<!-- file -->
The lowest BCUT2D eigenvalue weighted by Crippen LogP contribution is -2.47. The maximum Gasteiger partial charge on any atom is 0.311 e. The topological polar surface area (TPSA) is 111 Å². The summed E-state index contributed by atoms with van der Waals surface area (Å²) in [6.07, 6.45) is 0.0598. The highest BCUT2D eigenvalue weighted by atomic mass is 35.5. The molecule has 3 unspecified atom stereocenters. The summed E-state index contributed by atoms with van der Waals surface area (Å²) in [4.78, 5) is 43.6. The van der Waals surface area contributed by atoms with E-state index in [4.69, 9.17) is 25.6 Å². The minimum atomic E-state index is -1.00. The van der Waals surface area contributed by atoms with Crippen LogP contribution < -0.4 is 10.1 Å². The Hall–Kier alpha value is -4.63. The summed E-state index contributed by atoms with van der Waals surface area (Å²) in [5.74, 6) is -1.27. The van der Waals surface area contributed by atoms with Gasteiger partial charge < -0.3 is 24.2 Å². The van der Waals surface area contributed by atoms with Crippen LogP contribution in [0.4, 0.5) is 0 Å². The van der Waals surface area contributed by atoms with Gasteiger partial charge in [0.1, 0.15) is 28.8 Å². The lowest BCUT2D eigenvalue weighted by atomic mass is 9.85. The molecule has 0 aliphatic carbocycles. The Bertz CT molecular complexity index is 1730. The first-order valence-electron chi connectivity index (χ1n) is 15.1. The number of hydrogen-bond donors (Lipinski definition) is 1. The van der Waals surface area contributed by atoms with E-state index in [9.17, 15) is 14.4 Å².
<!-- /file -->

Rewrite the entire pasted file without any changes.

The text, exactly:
The lowest BCUT2D eigenvalue weighted by Crippen LogP contribution is -2.47. The maximum Gasteiger partial charge on any atom is 0.311 e. The topological polar surface area (TPSA) is 111 Å². The summed E-state index contributed by atoms with van der Waals surface area (Å²) in [6.07, 6.45) is 0.0598. The highest BCUT2D eigenvalue weighted by atomic mass is 35.5. The molecule has 3 unspecified atom stereocenters. The summed E-state index contributed by atoms with van der Waals surface area (Å²) in [4.78, 5) is 43.6. The van der Waals surface area contributed by atoms with E-state index in [4.69, 9.17) is 25.6 Å². The minimum atomic E-state index is -1.00. The van der Waals surface area contributed by atoms with Crippen LogP contribution < -0.4 is 10.1 Å². The Hall–Kier alpha value is -4.63. The summed E-state index contributed by atoms with van der Waals surface area (Å²) in [5.74, 6) is -1.27. The van der Waals surface area contributed by atoms with Gasteiger partial charge < -0.3 is 24.2 Å². The van der Waals surface area contributed by atoms with Crippen LogP contribution in [0.4, 0.5) is 0 Å². The van der Waals surface area contributed by atoms with Gasteiger partial charge in [0.1, 0.15) is 28.8 Å². The lowest BCUT2D eigenvalue weighted by atomic mass is 9.85. The molecule has 0 aliphatic carbocycles. The Bertz CT molecular complexity index is 1730. The first-order valence-electron chi connectivity index (χ1n) is 15.1. The number of hydrogen-bond donors (Lipinski definition) is 1. The van der Waals surface area contributed by atoms with E-state index in [9.17, 15) is 14.4 Å².